« Reply #103 on: August 05, 2023, 12:18:41 AM »
sapote, what type of fruit tree were you grafting that takes 2yrs for scion to bud out? Just curious.
Sorry for the late response on this. It was the Edward cutting grafted on the Glenn rootstock. In fact I just went out at 9PM  to see if the now 5 years old graft still alive and if any shootings came out: none and the cutting now is flat bended in with the rootstock bark. pic below.
The reason this 5 yrs old graft never send out any shoots because I have another graft above (graft at the same time) with shooting sent out early and it took all the energy from the branch and so this lower graft has been in dormant for 5 yrs and counting. 



« Last Edit: August 05, 2023, 12:25:05 AM by sapote »

sapote

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Re: Mango: a modified Walter Zill grafting Technique for the blind gardener
« Reply #104 on: August 05, 2023, 12:37:08 AM »
Cleft may be the most dummy proof.  In my opinion,  the "coffin" graft is a poor method (and has nothing to do with nor any resemblance to a graft by Walter Zill).  I am not sure why you would have stripped the scion.  Cant see anything hood to come of that.

If done right, side veneer is a fast take and makes for a good graft union.
Correct that Cleft is the sure way but what if the rootstock branch is much larger than the scion? This is why Walter Zill shown his graft of cuttings on a larger branches. However, as amatuers gardeners I and others can't tell how to cut the bark flat down to the cambium -- not too deep into the wood and not enough -- and so by pulling off the bark it's a sure way to get to the cambium 100% sure as in the "coffin" method.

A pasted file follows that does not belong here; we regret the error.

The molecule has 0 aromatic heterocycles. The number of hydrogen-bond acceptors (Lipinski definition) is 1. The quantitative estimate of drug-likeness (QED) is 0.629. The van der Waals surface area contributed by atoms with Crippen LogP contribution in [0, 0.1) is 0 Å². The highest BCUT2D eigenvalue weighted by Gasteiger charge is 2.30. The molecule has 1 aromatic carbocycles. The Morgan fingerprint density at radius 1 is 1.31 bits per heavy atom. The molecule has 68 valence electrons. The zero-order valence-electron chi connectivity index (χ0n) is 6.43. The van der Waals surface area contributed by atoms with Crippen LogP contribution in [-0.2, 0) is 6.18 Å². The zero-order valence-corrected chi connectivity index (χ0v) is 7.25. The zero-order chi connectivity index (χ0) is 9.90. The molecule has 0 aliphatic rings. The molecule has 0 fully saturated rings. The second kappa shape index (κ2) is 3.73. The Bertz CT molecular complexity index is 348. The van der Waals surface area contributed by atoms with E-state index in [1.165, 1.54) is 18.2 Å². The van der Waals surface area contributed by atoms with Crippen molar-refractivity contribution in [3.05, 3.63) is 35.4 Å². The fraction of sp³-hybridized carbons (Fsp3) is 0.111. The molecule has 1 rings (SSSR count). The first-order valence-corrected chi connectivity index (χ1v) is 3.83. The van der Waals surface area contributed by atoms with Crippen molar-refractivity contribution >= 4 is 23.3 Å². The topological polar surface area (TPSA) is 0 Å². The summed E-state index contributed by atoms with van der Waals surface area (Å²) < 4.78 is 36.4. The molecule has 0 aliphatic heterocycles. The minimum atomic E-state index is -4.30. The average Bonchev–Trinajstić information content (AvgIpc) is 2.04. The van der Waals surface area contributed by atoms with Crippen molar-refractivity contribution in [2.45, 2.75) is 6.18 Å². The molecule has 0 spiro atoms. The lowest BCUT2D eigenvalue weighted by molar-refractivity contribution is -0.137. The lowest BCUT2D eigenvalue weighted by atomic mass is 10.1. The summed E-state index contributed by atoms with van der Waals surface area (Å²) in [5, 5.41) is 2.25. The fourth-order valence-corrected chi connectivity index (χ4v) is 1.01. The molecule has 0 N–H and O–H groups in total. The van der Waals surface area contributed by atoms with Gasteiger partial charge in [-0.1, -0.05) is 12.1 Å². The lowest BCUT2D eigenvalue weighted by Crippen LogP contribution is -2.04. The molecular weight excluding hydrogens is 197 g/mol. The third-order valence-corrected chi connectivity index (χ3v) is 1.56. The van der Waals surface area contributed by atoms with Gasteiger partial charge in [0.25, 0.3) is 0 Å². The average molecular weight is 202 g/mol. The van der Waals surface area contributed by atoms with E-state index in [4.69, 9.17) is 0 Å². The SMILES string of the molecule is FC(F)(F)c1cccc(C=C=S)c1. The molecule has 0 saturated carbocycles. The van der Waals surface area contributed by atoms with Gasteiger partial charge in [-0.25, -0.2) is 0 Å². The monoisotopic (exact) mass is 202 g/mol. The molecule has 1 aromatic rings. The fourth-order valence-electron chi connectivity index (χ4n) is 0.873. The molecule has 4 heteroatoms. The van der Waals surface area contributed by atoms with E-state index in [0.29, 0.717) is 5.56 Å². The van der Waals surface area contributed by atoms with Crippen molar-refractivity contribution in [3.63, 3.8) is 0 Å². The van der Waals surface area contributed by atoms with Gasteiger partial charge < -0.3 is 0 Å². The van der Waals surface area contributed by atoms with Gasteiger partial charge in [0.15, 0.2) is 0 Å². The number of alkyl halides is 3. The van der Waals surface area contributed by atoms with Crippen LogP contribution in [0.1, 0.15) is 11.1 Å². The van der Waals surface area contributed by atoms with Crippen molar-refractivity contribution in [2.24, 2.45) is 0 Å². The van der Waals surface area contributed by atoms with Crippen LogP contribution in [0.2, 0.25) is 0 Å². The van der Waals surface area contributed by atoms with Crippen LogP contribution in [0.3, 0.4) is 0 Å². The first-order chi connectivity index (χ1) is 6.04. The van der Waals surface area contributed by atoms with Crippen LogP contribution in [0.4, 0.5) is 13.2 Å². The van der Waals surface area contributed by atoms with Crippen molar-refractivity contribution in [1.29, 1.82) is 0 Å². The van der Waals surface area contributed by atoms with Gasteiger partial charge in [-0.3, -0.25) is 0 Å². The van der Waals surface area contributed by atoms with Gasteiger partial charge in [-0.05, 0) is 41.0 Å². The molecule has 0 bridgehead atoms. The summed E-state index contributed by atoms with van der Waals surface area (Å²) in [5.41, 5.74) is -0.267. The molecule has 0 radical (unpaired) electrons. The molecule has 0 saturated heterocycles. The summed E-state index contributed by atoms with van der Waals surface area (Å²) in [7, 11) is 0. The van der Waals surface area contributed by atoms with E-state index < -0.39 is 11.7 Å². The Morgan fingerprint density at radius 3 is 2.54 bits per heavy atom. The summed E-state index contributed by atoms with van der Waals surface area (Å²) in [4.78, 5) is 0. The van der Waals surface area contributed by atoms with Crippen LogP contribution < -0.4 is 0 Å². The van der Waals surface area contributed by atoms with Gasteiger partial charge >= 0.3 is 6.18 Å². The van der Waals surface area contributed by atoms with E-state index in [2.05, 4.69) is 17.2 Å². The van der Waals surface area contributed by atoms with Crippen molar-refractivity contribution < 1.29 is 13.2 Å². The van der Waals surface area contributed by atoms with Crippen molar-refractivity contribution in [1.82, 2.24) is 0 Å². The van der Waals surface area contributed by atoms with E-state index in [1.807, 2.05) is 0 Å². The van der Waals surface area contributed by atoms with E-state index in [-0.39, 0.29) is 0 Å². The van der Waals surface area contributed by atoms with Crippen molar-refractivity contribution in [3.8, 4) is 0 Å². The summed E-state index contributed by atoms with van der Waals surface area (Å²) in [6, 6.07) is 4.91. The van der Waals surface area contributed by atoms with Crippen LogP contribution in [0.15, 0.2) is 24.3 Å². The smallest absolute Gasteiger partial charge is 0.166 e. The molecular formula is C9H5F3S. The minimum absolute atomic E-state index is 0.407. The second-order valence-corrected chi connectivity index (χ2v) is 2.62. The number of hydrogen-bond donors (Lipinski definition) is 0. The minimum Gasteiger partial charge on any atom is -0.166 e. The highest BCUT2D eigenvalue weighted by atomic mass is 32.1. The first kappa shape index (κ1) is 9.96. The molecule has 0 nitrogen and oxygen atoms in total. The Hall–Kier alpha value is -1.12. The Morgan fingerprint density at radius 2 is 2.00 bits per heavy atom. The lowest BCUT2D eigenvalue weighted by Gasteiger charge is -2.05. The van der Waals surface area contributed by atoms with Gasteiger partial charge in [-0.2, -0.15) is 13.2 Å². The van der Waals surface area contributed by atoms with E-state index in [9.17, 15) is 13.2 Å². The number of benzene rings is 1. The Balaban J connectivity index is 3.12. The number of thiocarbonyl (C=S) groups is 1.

sapote

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Re: Mango: a modified Walter Zill grafting Technique for the blind gardener
« Reply #105 on: August 05, 2023, 12:48:24 AM »
I used this technique today on my Venus, and hoping the grafts took, although I'm not sure.  Did my best to get some pics,

I don't see you cut off the top of branches above the grafts. I would cut off the top before digging the graves. I also think the graves are a little too wide for the coffins. When they are matched the grave two side barks will heal to the scion faster.
It seems you successfully had a few survived grafts. Congrads!!!

On the rubber bands. I won't worry sap restriction in the first month. I would not touch/disturb the rubber band or tape for fear of dislodge the tender scion; wait until after the new shoots about 6" long then remove the rubber bands and redo the taping to support the graft from wind breakage.